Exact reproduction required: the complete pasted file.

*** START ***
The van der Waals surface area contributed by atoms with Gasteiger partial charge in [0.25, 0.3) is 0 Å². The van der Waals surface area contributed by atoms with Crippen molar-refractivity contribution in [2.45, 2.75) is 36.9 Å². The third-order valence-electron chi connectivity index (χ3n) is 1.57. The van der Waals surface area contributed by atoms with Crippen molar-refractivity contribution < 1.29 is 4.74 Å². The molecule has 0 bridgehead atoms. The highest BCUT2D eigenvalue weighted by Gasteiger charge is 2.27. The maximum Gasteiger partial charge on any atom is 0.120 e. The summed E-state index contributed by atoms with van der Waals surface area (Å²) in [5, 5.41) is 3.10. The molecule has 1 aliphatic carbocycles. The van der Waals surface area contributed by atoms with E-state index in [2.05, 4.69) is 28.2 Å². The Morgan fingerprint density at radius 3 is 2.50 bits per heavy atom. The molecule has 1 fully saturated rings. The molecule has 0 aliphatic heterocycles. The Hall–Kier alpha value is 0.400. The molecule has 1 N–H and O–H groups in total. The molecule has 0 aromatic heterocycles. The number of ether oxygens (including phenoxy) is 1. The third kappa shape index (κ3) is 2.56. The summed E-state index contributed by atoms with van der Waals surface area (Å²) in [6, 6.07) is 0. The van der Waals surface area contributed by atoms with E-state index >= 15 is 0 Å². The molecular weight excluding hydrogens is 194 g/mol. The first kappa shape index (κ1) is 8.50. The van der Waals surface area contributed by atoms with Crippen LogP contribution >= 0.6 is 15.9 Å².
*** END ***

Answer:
The van der Waals surface area contributed by atoms with Gasteiger partial charge in [0.25, 0.3) is 0 Å². The van der Waals surface area contributed by atoms with Crippen molar-refractivity contribution in [2.45, 2.75) is 36.9 Å². The third-order valence-electron chi connectivity index (χ3n) is 1.57. The van der Waals surface area contributed by atoms with Crippen molar-refractivity contribution < 1.29 is 4.74 Å². The molecule has 0 bridgehead atoms. The highest BCUT2D eigenvalue weighted by Gasteiger charge is 2.27. The maximum Gasteiger partial charge on any atom is 0.120 e. The summed E-state index contributed by atoms with van der Waals surface area (Å²) in [5, 5.41) is 3.10. The molecule has 1 aliphatic carbocycles. The van der Waals surface area contributed by atoms with E-state index in [2.05, 4.69) is 28.2 Å². The Morgan fingerprint density at radius 3 is 2.50 bits per heavy atom. The molecule has 1 fully saturated rings. The molecule has 0 aliphatic heterocycles. The Hall–Kier alpha value is 0.400. The molecule has 1 N–H and O–H groups in total. The molecule has 0 aromatic heterocycles. The number of ether oxygens (including phenoxy) is 1. The third kappa shape index (κ3) is 2.56. The summed E-state index contributed by atoms with van der Waals surface area (Å²) in [6, 6.07) is 0. The van der Waals surface area contributed by atoms with E-state index >= 15 is 0 Å². The molecular weight excluding hydrogens is 194 g/mol. The first kappa shape index (κ1) is 8.50. The van der Waals surface area contributed by atoms with Crippen LogP contribution >= 0.6 is 15.9 Å².